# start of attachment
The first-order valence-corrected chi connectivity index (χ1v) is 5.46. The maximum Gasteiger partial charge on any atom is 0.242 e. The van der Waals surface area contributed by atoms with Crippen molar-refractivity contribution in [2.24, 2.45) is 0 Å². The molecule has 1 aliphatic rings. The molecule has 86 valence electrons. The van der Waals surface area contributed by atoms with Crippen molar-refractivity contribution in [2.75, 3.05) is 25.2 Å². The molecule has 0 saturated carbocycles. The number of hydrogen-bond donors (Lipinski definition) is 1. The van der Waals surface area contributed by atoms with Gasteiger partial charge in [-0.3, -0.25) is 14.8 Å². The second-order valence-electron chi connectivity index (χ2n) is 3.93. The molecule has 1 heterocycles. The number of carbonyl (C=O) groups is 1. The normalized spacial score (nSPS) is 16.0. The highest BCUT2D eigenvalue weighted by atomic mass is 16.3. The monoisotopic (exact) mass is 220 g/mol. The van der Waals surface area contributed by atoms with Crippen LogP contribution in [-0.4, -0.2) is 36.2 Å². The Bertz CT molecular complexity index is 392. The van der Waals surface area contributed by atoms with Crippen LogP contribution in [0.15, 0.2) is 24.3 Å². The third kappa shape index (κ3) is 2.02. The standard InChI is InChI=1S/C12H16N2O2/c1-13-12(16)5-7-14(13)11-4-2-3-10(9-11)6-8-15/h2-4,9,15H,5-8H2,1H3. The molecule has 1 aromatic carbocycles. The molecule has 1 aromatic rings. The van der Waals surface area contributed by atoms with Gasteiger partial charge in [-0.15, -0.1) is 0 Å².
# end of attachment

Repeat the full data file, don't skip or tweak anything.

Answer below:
The first-order valence-corrected chi connectivity index (χ1v) is 5.46. The maximum Gasteiger partial charge on any atom is 0.242 e. The van der Waals surface area contributed by atoms with Crippen molar-refractivity contribution in [2.24, 2.45) is 0 Å². The molecule has 1 aliphatic rings. The molecule has 86 valence electrons. The van der Waals surface area contributed by atoms with Crippen molar-refractivity contribution in [2.75, 3.05) is 25.2 Å². The molecule has 0 saturated carbocycles. The number of hydrogen-bond donors (Lipinski definition) is 1. The van der Waals surface area contributed by atoms with Gasteiger partial charge in [-0.3, -0.25) is 14.8 Å². The second-order valence-electron chi connectivity index (χ2n) is 3.93. The molecule has 1 heterocycles. The number of carbonyl (C=O) groups is 1. The normalized spacial score (nSPS) is 16.0. The highest BCUT2D eigenvalue weighted by atomic mass is 16.3. The monoisotopic (exact) mass is 220 g/mol. The van der Waals surface area contributed by atoms with Crippen LogP contribution in [-0.4, -0.2) is 36.2 Å². The Bertz CT molecular complexity index is 392. The van der Waals surface area contributed by atoms with Crippen LogP contribution in [0.15, 0.2) is 24.3 Å². The third kappa shape index (κ3) is 2.02. The standard InChI is InChI=1S/C12H16N2O2/c1-13-12(16)5-7-14(13)11-4-2-3-10(9-11)6-8-15/h2-4,9,15H,5-8H2,1H3. The molecule has 1 aromatic carbocycles. The molecule has 1 aromatic rings. The van der Waals surface area contributed by atoms with Gasteiger partial charge in [-0.15, -0.1) is 0 Å².